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During the Holocaust, it is well-known that there were people who risked their lives and careers to become saviors to Europe’s Jewish population. However, few know of the Asian connection in the Chinese port city of Shanghai, which at the time was under Japanese military occupation. During this time, while most countries around the world closed their doors to Jews escaping the horrors of Europe, which would ultimately culminate into the Holocaust, Shanghai was one of the few cities which did not require entry visas. As a result, many Jews who were able, by almost impossible odds, to flee Europe found a relatively safe haven in the Japanese occupied port city of Shanghai. Oddly enough, Japan had allied itself with Germany, but had no interest in deporting its arrivals. When pressured by the Nazis in 1943 to impose its own brand of the Nuremberg laws, Japan showed its compliance of the surface by creating a ghetto in the Hongkou district, which housed the Jewish population, but still allowed them to carry on their lives in relative safety from the horrors of the Holocaust.
Though as many as 25,000 Jewish men, women, and children made it to Shanghai, the travel to this destination was difficult, and if not for the help of two Asian diplomats stationed in Europe, would not have been possible. These saviors, with their political connections, risked their careers in order to grant these people, who would have otherwise suffered the Holocaust, safe passage to Shanghai.
Feng-Shan Ho was the Chinese consul-general from 1938 – 1940, during the ‘Anschluss,’ which was Germany’s annexation of Austria in 1938. Once occupied, the Nazis, without hesitation, initiated their program of harassment towards the Jewish population, which numbered about 185,000. Prior to this, when Austria was a democracy, the Jewish community had contributed significantly to daily life, including the areas of Art, Music, and Business, using its foreign connections to boost its once vibrant economy. However, this all changed with the Nazis’ implementation of the Nuremberg Laws, which effectively stripped Jews of all their civil rights, and subjected them to a living hell. As pressure mounted on them to leave the country, the Nazis did everything they could to make it difficult for them to do so, by requiring that they apply for visas or boat passes. Even then, most countries, including the United States, would not allow them entry visas, and along with most countries around the world, reaffirmed this stance at the Evian conference that same year. This move effectively shut the doors to people escaping persecution, and resulted in countless deaths in the blossoming atrocity known today as the Holocaust. Ho, rather than following suit with the other countries, issued visas, without exception, to anyone leaving Germany. As the Nazi torrent intensified with ‘Kristallnacht,’ an organized rampage throughout Germany and Austria, which saw Jewish homes, synagogues, and businesses destroyed, as well as resulted in mass arrests, beatings and murders, Ho dedicated himself even further via issuing as many visas as he possibly could, until he was stopped by his superior, Ambassador Chen Jie. As a result, he was sent back to China, but not before rescuing nearly 2,000 Jews, who might have possibly perished in the Holocaust had it not been for his heroic efforts.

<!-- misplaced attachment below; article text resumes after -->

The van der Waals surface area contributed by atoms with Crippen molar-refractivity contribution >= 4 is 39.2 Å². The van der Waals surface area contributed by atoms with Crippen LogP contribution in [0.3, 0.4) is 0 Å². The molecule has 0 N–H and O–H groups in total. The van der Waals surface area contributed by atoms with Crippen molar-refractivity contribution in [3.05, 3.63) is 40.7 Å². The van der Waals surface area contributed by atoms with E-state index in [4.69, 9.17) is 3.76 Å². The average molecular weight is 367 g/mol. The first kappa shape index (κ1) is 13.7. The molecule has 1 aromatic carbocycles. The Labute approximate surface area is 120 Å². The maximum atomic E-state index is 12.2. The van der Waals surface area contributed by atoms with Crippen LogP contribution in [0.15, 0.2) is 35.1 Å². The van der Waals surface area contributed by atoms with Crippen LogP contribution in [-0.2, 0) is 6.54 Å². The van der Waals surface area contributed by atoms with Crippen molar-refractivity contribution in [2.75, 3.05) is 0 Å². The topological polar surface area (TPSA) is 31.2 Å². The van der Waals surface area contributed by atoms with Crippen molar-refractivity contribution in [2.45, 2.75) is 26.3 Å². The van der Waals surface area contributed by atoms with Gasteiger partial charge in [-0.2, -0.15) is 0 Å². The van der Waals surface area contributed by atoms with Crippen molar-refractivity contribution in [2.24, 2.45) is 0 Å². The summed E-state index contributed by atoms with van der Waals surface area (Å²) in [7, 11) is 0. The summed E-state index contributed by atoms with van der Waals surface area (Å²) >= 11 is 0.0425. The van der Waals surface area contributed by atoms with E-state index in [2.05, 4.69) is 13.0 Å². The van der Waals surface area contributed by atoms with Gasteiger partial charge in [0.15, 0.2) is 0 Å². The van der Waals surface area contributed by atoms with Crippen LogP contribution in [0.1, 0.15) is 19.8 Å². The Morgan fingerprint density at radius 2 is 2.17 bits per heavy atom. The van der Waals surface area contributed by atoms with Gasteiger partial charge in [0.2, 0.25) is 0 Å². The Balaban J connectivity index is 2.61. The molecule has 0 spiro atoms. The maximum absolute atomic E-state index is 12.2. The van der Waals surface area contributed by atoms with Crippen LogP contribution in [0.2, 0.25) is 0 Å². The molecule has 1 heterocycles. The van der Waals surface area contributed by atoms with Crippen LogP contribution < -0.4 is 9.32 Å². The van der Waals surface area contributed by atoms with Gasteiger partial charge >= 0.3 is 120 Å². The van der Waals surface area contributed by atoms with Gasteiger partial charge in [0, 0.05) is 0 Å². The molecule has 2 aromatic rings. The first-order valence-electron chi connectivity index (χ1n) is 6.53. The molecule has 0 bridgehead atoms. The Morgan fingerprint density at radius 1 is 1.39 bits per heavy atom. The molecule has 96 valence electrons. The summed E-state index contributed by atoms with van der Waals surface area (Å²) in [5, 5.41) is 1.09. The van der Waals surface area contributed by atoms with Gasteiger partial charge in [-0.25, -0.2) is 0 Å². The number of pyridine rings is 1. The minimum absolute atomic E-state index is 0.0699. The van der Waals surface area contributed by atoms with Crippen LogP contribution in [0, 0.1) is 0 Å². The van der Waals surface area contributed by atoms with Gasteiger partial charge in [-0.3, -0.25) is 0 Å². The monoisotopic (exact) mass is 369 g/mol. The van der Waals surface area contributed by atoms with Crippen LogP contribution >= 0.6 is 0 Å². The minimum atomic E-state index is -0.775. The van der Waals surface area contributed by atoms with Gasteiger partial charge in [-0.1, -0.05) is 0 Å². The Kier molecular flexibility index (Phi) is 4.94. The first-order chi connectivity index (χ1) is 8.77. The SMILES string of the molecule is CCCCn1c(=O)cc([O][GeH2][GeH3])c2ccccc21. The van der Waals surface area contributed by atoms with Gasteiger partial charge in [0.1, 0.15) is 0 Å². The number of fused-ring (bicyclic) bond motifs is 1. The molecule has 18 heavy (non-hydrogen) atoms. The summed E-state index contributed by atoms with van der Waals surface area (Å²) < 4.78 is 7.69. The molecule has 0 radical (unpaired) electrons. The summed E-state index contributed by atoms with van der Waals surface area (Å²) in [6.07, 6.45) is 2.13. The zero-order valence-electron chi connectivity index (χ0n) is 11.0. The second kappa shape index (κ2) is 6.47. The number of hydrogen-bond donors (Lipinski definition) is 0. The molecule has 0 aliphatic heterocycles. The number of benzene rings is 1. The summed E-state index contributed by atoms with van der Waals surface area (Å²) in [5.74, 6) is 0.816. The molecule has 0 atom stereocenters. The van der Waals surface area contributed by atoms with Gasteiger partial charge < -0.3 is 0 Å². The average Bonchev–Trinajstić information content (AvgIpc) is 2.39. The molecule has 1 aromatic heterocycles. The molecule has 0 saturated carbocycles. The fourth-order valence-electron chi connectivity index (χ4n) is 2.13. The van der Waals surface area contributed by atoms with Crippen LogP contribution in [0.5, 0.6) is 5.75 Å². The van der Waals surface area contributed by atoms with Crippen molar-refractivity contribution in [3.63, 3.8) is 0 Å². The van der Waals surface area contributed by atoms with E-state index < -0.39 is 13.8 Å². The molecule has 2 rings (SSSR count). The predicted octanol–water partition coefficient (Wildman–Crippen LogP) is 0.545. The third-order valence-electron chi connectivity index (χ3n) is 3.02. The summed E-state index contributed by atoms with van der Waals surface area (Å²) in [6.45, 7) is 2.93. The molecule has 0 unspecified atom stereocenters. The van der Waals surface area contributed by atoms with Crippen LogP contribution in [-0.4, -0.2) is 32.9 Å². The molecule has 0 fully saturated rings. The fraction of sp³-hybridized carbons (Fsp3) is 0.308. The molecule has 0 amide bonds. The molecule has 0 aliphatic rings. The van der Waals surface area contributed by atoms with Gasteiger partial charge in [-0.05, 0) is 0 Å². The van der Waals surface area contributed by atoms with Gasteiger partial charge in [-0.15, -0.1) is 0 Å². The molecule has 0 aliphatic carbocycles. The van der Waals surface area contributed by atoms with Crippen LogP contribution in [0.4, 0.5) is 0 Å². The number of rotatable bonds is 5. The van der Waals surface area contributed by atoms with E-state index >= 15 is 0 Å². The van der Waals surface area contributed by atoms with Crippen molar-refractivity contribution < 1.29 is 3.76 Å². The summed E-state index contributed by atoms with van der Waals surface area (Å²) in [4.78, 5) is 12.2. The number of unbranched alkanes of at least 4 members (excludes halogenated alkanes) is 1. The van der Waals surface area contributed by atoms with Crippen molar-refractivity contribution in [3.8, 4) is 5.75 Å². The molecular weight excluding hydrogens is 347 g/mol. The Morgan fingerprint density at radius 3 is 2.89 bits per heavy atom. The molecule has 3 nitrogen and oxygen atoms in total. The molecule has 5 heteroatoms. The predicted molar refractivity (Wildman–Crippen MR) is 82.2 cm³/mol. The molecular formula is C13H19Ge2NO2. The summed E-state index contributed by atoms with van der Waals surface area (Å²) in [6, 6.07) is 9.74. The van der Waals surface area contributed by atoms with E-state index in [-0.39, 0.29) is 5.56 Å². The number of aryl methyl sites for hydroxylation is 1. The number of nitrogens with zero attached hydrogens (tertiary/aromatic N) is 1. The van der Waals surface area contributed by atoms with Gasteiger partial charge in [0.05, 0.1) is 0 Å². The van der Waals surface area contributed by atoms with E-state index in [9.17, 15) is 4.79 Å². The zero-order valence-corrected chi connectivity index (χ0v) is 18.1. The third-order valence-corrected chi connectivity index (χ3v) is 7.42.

Chiune Sugihara was the Japanese empire’s vice-consul in Lithuania beginning with its Soviet occupation in 1938. His period of service there coincided with Hitler’s invasion of Poland in September 1939, which plunged Europe into the Second World War. While the situation in Nazi-occupied Poland was as nightmarish for its Jewish population as it was in Germany and Austria, several managed to escape to the Soviet-occupied side of Poland, where the Soviet army tried to accommodate some of the refugees by inducting some of the stronger and more able-bodied ones into the army. Many of the Polish-Jewish refugees, who fled the eventual Holocaust, arrived in Lithuania upon hearing from others of Sugihara’s initiative to issue visas without condition. When ordered to stop, he and his wife intensified their work, spending 18-20 hours a day handwriting visas. In addition, he negotiated with Soviet officials, agreeing to pay five times the cost of a ticket, to allow Jews to travel via the Trans-Siberian Railway. In September 1940, he was ordered to close the consulate, but by then, he had already granted about 6,000 visas to Jews, which allowed entire families to escape the fate of the Holocaust. It was, in fact, reported that as his train pulled away, he was still signing blank visas and tossing them from the windows to desperate Jewish refugees.
These two saviors, through their connections to Shanghai, facilitated the rescue of countless Jews, who otherwise might have perished in the Holocaust. Ho moved to San Francisco following WWII, where he died in 1997 and was recognized as “Righteous Among the Nations” four years later. Sugihara lived the rest of his life in Japan as a recluse until 1985, when he was awarded Righteous Among the Nations a year before his passing. Though both men received very little recognition for the risks they took and lived relatively modest lives following WWII, they have continued to be remembered in both China and Israel as true heroes.
By Bill Ades